Several dozen women attended last Saturday’s Ribbon Skirt Workshop hosted by the Bella Vista Inn. Many came armed with fabric, ribbons and sewing machines, ready to dive into the craft. Others came to listen and learn about the tradition, the artistry, and the empowerment associated with the garments.
On hand were the key organizers of the event, Penny Lee, Celeste Leray-Leicht, Carol Brons and Judy Plag, all of whom wore their dresses, made for their attendance at the FSIN Pow Wow held in 2022.
Special guest, Cote First Nation elder and knowledge keeper Judy Pelly, spoke to the gathering. Pelly’s message was important in keeping with the Truth and Reconciliation Committee’s Calls to Action.
“With the Calls to Action, one of the things that has come into fruition is bringing our stories to people who don’t understand,” Pelly explained. “They don’t know the dark history. We’re trying to make things more positive, working with our allies to make it a better place for our children.”
Ribbon skirts came with a powerful message, as Pelly told the tale of her great-niece (granddaughter in the collective family view of the Metis and First Nations cultures). Isabella Kulak, the student from the Cote First Nation, anchored the movement that saw the declaration of National Ribbon Skirt Day on January 4.
Not only are the skirts woven into the proverbial fabric of the Metis culture, they are a means of expression for the designer and wearer. The hosts explained the significance of each of their own creations.
Penny Lee explained that hers bore the infinity symbol for the Metis as well as family birthstone colours and green and gold ribbons to represent Humboldt. Lee was inspired to create the Humboldt event after hearing about a similar workshop in Buffalo Narrows. She told of her heritage, traced back to her grandfather John Peter Pruden, an early trader from Edmonton, Middlesex England, and his bride, Patasegawisk Nancy Pruden. The city of Edmonton bears the name of Pruden’s original home.
Carol Brons’ dress was inspired by her daughter, Dayna, lost in the 2018 Broncos Tragedy. The key theme revolved around the number 5
“Five was her number - everything about her was five. Her names, Dayna Marie Brons, all have five letters. She’s five years, five months and five days younger than her older sister. Her number in sports was 5.” Brons concluded with the fact that Dayna survived five days following the bus crash.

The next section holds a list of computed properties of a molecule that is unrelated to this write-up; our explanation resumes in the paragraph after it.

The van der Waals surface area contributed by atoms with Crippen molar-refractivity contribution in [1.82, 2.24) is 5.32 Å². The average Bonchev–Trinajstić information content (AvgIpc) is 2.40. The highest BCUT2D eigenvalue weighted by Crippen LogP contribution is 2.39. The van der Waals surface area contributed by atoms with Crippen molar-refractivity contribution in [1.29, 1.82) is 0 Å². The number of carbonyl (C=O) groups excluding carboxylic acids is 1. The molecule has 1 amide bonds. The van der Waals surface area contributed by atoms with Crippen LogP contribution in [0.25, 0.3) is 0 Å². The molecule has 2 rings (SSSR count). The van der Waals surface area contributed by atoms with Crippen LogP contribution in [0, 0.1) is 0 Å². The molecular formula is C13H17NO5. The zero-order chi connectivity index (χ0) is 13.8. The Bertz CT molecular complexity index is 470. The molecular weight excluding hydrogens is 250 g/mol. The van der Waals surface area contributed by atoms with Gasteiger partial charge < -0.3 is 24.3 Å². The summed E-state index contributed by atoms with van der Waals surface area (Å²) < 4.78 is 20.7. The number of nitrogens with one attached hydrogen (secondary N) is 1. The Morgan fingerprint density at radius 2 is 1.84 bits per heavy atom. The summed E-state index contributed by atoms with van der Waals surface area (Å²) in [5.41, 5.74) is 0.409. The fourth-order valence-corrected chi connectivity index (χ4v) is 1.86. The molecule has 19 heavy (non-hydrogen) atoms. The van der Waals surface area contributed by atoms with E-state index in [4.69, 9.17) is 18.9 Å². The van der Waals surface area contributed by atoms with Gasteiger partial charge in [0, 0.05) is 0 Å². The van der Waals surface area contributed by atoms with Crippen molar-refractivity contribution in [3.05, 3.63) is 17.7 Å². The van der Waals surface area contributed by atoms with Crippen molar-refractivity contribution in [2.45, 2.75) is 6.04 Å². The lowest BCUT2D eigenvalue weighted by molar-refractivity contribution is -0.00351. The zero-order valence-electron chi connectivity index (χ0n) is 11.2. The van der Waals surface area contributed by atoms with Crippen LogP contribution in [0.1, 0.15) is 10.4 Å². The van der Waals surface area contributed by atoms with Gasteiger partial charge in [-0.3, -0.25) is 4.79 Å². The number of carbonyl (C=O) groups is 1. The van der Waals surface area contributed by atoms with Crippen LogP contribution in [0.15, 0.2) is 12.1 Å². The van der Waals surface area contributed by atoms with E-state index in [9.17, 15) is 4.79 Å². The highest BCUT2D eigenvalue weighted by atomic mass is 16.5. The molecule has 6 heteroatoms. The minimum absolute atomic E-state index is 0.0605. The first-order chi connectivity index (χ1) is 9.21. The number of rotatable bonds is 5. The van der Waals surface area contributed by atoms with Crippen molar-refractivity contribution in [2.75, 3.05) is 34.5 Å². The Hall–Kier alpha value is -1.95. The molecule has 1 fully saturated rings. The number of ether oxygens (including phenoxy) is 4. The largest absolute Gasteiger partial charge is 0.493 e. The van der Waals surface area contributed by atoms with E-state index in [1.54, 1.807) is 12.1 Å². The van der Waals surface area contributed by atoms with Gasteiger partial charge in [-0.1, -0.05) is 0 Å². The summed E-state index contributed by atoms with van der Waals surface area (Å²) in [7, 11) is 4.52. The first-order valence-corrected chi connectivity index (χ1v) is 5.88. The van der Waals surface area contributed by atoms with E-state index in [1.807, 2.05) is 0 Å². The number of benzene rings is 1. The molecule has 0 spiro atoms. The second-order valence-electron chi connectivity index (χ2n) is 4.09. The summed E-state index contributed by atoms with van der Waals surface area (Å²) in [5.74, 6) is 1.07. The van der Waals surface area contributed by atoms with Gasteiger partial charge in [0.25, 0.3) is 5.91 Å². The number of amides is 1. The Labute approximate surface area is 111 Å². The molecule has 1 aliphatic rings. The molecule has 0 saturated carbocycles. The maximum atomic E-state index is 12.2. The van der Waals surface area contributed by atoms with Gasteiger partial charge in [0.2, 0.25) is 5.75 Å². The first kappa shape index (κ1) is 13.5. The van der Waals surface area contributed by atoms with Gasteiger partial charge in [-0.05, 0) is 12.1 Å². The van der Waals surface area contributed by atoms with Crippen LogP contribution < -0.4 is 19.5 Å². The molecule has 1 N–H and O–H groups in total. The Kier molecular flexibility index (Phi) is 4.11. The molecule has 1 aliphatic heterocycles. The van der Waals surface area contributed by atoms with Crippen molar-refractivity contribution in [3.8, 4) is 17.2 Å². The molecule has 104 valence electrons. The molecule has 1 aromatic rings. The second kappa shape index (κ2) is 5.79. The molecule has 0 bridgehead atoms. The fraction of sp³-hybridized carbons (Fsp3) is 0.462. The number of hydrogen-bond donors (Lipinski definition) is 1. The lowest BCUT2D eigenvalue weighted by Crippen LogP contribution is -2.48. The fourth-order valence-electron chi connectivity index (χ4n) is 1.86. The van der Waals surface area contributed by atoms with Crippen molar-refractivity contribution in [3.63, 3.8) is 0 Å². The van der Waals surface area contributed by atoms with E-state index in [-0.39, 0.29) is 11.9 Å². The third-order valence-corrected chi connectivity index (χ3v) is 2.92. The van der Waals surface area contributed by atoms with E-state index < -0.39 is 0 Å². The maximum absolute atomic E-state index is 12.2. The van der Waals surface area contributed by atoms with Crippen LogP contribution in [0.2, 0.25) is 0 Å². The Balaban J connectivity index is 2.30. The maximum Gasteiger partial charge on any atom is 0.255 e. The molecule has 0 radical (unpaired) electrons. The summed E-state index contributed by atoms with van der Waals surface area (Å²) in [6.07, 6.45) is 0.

The five motif became the basis for the five butterflies adorning her skirt, the butterflies being symbols of rebirth. Brons also used colours representative of her family's birth months and the green and gold signifying the Humboldt Broncos. She also spoke about the family’s commitment to Hockey Gives Blood, the initiative borne by Stu Middleton and championed by Dayna and the Brons family.
“There is a large need for new donors,” Brons explained. “We need 100,000 new donors every year to replace the people that stop donating. Up to 50 units of blood are needed for an accident victim.”
Hockey Gives Blood is also connected with the stem cell registry, explained Brons, who covered the need for donors as well.
Celeste Leray-Leicht lost her son, Jacob, in the same tragedy. Celeste’s skirt design was inspired by considerations similar to the other women. Her involvement with ribbon skirts followed an inquiry at a pow wow about the protocol of wearing the ceremonial skirt.
“I asked the lady selling them if it was appropriate for me to wear a ribbon skirt as a white person,” recalled Leray-Leicht. After she explained her intent was to be an ally in response to the Calls to Action, the vendor explained, “If you’re an ally and wearing it on special occasions, then absolutely.”
Leray-Leicht also spoke about her family’s initiative, The Northern Light Movement for Kids, and the Great Prairie Race, happening now. Judy Plag followed with similar inspirations for her skirt.
Following the presentations, the women embarked on their own journey of stitching discovery as they visited, connected, and celebrated the learning journey.
Watch for our companion pieces on Judy Pelly and her granddaughter’s inspirational story, along with the latest on the Great Prairie Race. Those are coming up on DiscoverHumboldt.com.